Karen Smith Rotabi, Richmond, Virginia (USA)
When considering a response to the thousands of children in Haiti who have been displaced from their families or even “orphaned” (1), it is essential that we be cautious in humanitarian steps forward. Right now, children are being flown into the USA on humanitarian visas for medical care. For example, the Shriners Hospital of Springfield, Massachusetts has a specialty in Orthopedics and they are receiving a small number of children for care. “Once these children enter into a phase of rehabilitation, they will need temporary care with families in the USA and we are already beginning to work on that issue” said social worker DeGuerre Blackburn, Executive Director of Voices for International Development and Adoption (VIDA). Blackburn, who has been consulting with the project emphasized that DNA tests will be essential because eventually reuniting these children with their families in Haiti, whenever possible, is the number one priority. Because some of these children have uncertain identities, as is the case with major disasters, creating a DNA databank is essential in Blackburn’s opinion. VIDA is currently taking the lead in investigating the options for DNA testing and developing a strategy for this small group of children.
From this author’s perspective, having extensively researched the problems of adoption fraud even with the use of DNA in Guatemala, a process that has insurances of test reliability and validity will be essential. While VIDA’s ethical approach will work for a small group of children, there is a need for such a response nation-wide and for all of the children who arrive in the USA from Haiti.
In the big picture, tasking a third party organization with a strong information management system which has no financial interest in intercountry adoption will be critical to a step towards developing a system which has the best interests of the child at heart. This may be a government organization or even better, a reputable non-governmental organization which can quickly and assuredly set forth the process, collaborating with the private sector which can donate the tests as a part of their humanitarian disaster assistance. Developing protocol for such a DNA testing and information management system could provide valuable lessons for disaster management and humanitarian aid on a global-basis.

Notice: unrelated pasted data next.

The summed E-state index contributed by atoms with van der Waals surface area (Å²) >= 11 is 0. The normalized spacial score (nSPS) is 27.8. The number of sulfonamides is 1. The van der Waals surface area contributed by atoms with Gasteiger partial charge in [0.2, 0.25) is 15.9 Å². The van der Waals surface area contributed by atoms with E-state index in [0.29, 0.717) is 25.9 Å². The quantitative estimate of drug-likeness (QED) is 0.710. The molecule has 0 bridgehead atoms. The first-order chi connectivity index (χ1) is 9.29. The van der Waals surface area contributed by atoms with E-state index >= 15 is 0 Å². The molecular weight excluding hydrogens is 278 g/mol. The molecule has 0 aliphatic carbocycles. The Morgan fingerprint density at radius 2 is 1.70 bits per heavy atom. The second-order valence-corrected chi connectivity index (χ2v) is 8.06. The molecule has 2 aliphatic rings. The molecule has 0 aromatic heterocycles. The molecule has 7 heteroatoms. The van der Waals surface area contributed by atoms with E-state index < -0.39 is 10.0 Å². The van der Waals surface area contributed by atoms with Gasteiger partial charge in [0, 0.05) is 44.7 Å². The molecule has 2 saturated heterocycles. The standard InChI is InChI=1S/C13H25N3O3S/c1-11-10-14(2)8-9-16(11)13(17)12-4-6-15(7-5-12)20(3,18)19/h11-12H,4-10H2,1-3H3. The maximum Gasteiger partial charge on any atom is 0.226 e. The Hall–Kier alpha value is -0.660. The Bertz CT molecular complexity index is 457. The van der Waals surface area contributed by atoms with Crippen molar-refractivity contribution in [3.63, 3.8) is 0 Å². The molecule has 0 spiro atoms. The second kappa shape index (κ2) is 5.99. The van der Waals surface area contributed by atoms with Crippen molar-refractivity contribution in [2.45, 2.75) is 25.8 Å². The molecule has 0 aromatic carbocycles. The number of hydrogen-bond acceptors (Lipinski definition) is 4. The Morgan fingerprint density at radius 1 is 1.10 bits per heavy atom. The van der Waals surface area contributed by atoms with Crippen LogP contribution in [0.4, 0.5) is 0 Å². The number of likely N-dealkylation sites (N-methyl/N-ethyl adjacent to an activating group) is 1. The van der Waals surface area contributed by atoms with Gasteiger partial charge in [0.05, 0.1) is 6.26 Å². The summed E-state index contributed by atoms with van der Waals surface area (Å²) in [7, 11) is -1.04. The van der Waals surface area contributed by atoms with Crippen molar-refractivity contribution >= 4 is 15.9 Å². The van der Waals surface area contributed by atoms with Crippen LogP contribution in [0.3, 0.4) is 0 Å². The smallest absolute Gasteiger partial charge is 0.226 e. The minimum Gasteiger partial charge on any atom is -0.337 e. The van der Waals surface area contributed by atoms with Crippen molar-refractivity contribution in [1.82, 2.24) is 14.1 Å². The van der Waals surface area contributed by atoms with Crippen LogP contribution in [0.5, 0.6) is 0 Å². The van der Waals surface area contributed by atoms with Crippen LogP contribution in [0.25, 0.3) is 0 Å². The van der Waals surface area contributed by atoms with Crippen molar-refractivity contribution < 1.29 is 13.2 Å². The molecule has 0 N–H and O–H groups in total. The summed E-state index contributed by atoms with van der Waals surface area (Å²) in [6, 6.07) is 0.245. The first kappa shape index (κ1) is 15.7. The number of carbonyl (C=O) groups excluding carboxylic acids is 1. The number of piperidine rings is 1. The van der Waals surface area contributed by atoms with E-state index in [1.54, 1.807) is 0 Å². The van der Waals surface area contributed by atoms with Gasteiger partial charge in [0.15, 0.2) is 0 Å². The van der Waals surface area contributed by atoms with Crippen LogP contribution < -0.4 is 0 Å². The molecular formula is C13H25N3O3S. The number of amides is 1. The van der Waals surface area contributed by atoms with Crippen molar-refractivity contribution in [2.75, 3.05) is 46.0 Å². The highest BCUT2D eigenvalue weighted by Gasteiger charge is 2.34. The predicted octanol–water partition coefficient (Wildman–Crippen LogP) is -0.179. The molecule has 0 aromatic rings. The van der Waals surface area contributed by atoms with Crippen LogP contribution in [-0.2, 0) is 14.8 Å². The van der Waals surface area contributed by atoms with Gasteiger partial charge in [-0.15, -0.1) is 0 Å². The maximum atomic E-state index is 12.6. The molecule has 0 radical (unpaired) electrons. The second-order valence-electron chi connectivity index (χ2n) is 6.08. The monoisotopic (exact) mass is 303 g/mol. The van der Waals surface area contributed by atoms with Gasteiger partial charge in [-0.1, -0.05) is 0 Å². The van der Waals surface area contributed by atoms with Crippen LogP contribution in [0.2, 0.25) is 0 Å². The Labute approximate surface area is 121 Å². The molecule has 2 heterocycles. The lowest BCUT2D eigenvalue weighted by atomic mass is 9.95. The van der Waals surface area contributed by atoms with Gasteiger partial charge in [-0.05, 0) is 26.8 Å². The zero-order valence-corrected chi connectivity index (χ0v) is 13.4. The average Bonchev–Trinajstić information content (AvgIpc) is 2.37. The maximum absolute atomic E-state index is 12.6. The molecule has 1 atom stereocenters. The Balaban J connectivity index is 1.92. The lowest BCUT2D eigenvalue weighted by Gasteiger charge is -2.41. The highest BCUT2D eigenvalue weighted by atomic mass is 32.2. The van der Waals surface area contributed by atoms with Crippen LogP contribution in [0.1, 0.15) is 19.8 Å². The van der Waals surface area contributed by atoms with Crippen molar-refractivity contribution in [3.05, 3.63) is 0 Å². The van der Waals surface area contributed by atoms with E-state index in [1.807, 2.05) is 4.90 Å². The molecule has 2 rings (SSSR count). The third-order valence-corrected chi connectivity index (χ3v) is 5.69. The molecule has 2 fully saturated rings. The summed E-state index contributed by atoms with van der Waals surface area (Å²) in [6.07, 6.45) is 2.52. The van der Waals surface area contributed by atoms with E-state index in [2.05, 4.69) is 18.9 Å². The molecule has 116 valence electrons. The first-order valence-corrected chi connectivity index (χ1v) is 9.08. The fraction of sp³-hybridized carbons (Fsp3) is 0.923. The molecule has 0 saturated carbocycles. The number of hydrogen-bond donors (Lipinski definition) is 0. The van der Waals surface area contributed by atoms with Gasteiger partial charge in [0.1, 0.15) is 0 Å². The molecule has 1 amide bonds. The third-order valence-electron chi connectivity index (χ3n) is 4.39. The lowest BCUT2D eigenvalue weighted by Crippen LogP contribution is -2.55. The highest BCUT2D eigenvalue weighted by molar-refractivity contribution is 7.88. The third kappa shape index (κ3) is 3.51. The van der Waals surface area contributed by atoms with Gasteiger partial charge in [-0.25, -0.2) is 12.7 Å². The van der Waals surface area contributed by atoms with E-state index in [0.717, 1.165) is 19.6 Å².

Such a system would insure that the best interests of the child with the primary goal of child reunification with their family or kinship group. While we may argue how to do this efficiently, the fundamental value for a systematic and ethical child welfare response is non-negotiable.
As in the case of other disasters and war, there will inevitably be individuals and groups who attempt child rescues without appropriate paperwork or clearance to do so. Already, 18 days since the the 7.0 earthquake, news reports indicate that members of a USA-based faith organization have already been arrested in the Dominican Republic2 for child trafficking. “This is no real surprise given history” states Dr. Kathleen Bergquist, Social Work Professor of the University of Nevada at Las Vegas. The Haiti incident even smacks of a similar incident in Chad with “Zoe’s Ark,” a French group which attempted to airlift children out of the war zone related to Sudan. In an article entitled “Operation babylift or babyabduction?” Bergquist reminds us that the individuals arrested faced charges and ultimately there was a disappointing response from the French government in terms of law enforcement n(2). At the end of the day, because they really did not hold their citizens accountable for attempted child trafficking,(3) the illegal behaviors of these French citizens acting in Africa were ultimately dismissed. This leaves us to wonder how the actions of “humanitarians” engaged in private and illegal airlifts of children will be treated by law enforcement in the future.
At this time, the number of children who will come into the USA legally under humanitarian visas for medical purposes is not being reported in the press on an official basis. Obviously, the citizens of the USA stand ready to help as neighbors of the island nation. Tracking these children will be best accomplished through coding the visas under which the children will travel, identifying them as specifically for Haitian children receiving humanitarian medical aid. This can offer a way of tracking children’s whereabouts over time for the necessary monitoring. Because these visas must be renewed, the US Department of State will be able to respond to the inevitable challenges of the aforementioned DNA match in the cases of children with uncertain identities. This would be a second data point for the management information system tracking the children.